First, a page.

Jail for banned building company director

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Insolvency service

As a result of two insolvency offences, Robert Porter, aged 67, a company director from Hampshire, has been sentenced to 6 months imprisonment following a hearing at Reading Magistrates’ Court.

Mr Porter pleaded guilty to 1 count of being concerned in the management of a company whilst disqualified from doing so and 1 count of the use of a prohibited name.

Ms Kelly Porter, aged 45, received a sentence of 150 hours unpaid work and a directors’ disqualification order of 1 year’s duration for aiding and abetting the section 13 count.

Mr Porter’s conviction follows an initial investigation by the Insolvency Service and a full criminal investigation and prosecution by the Department for Business Innovation and Skills (BIS).

Mr Porter was formerly the director of ADP Enterprises Limited, a building company which traded as A & B Construction. The company amassed large deficiencies and was wound up in August 2008.

In the course of the winding up Mr Porter offered a Directors Disqualification Undertaking for a period of three years and six months which ended on 7 December 2013. As such, Mr Porter was prohibited from acting as a director or being involved in the management of a company for this period. Additionally, as its director, Mr Porter was prohibited from trading in the name of the dissolved company, or any name it had been known by in the 12 months prior to winding up, or any name so similar as to suggest a connection to the dissolved company.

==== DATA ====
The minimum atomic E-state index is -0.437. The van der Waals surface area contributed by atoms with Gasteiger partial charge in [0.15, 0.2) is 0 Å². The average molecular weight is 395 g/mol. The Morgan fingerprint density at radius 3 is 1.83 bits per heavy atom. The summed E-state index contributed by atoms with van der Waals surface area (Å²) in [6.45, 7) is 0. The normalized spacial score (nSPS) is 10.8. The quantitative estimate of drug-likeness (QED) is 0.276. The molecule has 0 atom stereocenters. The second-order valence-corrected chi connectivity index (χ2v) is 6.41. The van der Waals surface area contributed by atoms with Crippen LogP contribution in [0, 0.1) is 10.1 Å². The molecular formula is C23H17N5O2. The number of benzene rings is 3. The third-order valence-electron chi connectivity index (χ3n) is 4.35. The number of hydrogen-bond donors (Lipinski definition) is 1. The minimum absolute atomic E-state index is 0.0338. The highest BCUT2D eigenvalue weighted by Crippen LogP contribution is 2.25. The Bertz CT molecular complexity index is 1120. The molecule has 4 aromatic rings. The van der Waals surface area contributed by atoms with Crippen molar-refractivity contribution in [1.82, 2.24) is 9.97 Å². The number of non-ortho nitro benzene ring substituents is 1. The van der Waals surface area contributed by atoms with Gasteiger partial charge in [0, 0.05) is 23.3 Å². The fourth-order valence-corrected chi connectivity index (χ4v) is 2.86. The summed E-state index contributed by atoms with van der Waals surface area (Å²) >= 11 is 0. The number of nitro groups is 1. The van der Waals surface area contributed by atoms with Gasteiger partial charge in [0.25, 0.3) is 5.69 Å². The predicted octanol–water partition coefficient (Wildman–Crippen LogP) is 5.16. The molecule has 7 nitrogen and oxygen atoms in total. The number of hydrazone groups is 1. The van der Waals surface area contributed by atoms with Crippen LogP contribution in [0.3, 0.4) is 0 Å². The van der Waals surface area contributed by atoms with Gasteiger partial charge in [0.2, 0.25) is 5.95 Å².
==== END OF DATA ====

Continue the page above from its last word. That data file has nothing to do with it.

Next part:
On 12 May 2008, Porter & Co was incorporated and operated as a building company. The company amassed debts and was wound up on 26 March 2012. In the course of Porter & Co’s winding up the Insolvency Practitioner collected evidence, including invoices and statements from customers, which indicated that although Ms Porter was the sole registered director, in reality Mr Porter had been in control of the company and that the company had used the trading style A & B Construction. The matter was referred for criminal investigation and a prosecution brought.

DCIO Liam Mannall, from the Department for Business Innovation and Skills, said:

“Flouting a director’s disqualification has serious consequences. In this case Mr Porter has received a custodial prison sentence at the age of 67, whilst his wife has received a lesser sentence but is now also disqualified.

This demonstrates how seriously the courts consider the flouting of directors disqualification by banned directors, and those who assist them.

The Department for Business Innovation and Skills will investigate and prosecute those who ignore the restrictions placed on them by disqualification orders or undertakings”.